After adding Mike Clevinger to the pitching team, what’s the next change in the Chicago White Sox roster? “We have to be open-minded.”


Mike Clevinger has witnessed the growth of several Chicago White Sox players from a distance.

“I was on the other side of enemy lines for so long against the White Sox,” the right-hander who pitched for Cleveland from 2016-2020 said Sunday during a video conference call. “I feel like I played against TA (shortstop Tim Anderson) and a lot of those boys. I remember (left fielder/DH) Eloy (Jiménez) came in as a rookie and the saw it grow to the point where you couldn’t just throw cursors at it.

“It’s going to be really fun to be one of those guys now.”

The Sox officially added Clevinger to their pitching squad on Sunday, announcing a one-year, $12 million deal.

“He struggled with a knee problem at times last year and, partly due to his own stubbornness, kept going through it, but when he was in perfect health he was for the most part the Clevinger of old. , Sox general manager Rick Hahn said Monday at winter meetings. “We’re looking at a guy who, like other guys on our roster, has a little something to prove. (He) has experience in this league and performs in our division and performs at a high level.

“We are very optimistic about its rebound next year. He has a history with (pitching coach) Ethan (Katz) returning to the Angels organization, and Ethan has already had quite a bit of success in his two years with us helping guys transition to the higher level. And it wouldn’t shock me if a year from now we look back on Clevinger as another that he helped to reach that next level.

Hahn said, in broad strokes, that the pitching staff is complete.

“If this is the group we choose 13 at the end of spring, it’s a good group and we feel good,” he said. “At the end of the day, do we end up moving? That remains to be seen.”

Assessing the rest of the entries, Clevinger said, “These guys have some electric stuff.”

“It all starts with (Lance) Lynn,” Clevinger said. “He’s been there, done that, and I’ve only heard good things until (Michael) Kopech. So I’m excited to get into the mix, and even watching (Dylan) Cease, I I feel like I watched his whole career and it was almost like every time we watched him pitch, it was like waiting for this year to happen.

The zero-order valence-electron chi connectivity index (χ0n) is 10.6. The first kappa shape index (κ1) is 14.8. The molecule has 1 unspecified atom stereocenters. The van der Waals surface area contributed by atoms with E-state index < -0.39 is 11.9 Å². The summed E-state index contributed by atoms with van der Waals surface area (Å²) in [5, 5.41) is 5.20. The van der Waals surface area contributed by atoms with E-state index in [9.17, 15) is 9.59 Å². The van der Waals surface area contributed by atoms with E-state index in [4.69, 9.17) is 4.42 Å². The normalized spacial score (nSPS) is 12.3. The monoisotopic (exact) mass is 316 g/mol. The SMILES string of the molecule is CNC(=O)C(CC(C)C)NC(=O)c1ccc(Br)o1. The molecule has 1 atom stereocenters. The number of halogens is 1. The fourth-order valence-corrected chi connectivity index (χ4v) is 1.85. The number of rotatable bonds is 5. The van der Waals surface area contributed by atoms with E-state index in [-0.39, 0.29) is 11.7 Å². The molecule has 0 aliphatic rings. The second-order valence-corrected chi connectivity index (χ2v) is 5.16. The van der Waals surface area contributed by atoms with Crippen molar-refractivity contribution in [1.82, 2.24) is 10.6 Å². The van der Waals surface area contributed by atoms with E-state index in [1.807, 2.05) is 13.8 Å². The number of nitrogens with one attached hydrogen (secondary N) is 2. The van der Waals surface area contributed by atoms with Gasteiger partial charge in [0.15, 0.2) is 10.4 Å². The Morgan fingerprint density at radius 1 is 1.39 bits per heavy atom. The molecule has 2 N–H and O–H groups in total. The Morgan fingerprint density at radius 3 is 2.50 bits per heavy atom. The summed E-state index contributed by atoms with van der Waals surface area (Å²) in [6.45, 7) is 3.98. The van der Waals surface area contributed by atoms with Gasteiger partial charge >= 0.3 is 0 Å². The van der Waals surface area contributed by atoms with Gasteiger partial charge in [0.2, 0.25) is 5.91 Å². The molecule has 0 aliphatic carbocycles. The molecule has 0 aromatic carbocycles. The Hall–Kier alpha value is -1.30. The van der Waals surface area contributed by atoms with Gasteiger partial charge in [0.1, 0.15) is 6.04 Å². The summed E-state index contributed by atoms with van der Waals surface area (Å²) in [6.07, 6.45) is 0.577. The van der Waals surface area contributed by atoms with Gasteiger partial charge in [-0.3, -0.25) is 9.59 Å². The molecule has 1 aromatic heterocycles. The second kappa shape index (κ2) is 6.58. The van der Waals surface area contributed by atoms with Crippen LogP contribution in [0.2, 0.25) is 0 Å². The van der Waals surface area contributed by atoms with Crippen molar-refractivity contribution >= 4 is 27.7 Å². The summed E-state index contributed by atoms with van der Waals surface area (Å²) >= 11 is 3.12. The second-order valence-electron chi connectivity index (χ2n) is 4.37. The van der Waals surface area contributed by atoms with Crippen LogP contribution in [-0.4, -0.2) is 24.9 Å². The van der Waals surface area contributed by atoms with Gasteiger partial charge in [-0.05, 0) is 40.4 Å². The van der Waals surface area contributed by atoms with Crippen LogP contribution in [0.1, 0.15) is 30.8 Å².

“His stuff was so elite, his stuff was so above and beyond so many guys, it seemed like when we were on the other side of the fence, we were waiting for him to click on it. And watch him l last year, amazing to watch. I want to probe his brain about his slider. I’m just thrilled to join this group of talented guys and great personalities.

With Clevinger joining the team, the question dominating winter meetings for the Sox is what’s next.

Hahn said the Sox had “a lot of conversations” and reiterated that they were more likely to add through trade than free agency.

“I don’t know if it will be here (at winter meetings),” Hahn said. “We certainly know we’ve had productive conversations, and it remains to be seen whether they will bear fruit in the next 48 hours or weeks.”

Later Monday, Marc Feinsand from tweeted that Sox All-Star closer Liam Hendriks was mentioned in the trade talks. Feinsand noted that Hendriks has a limited no-trade clause.

The Sox have decisions to make at second base and outside corner spots. Generally speaking, Hahn said “compositional balance is important”.

“Not just from a strict left-right perspective, but production against left-handed and right-handed pitchers,” he said. “You don’t want to put in someone who was an underhand hitter just because they hit from the left side. It’s a manufacturing issue. »

After a disappointing 81-81 season in which they missed the playoffs, the Sox are “open-minded about everything” in terms of movement, Hahn said.

“A year ago we came out of a division championship,” he said, “widely predicted to win the division, so a blockbuster blockbuster roster change was probably a little less in order. This year we have to be open-minded considering how we played in 22.

“Does that mean it’s going to happen?” Not necessarily. But we have to be open-minded about something like that.



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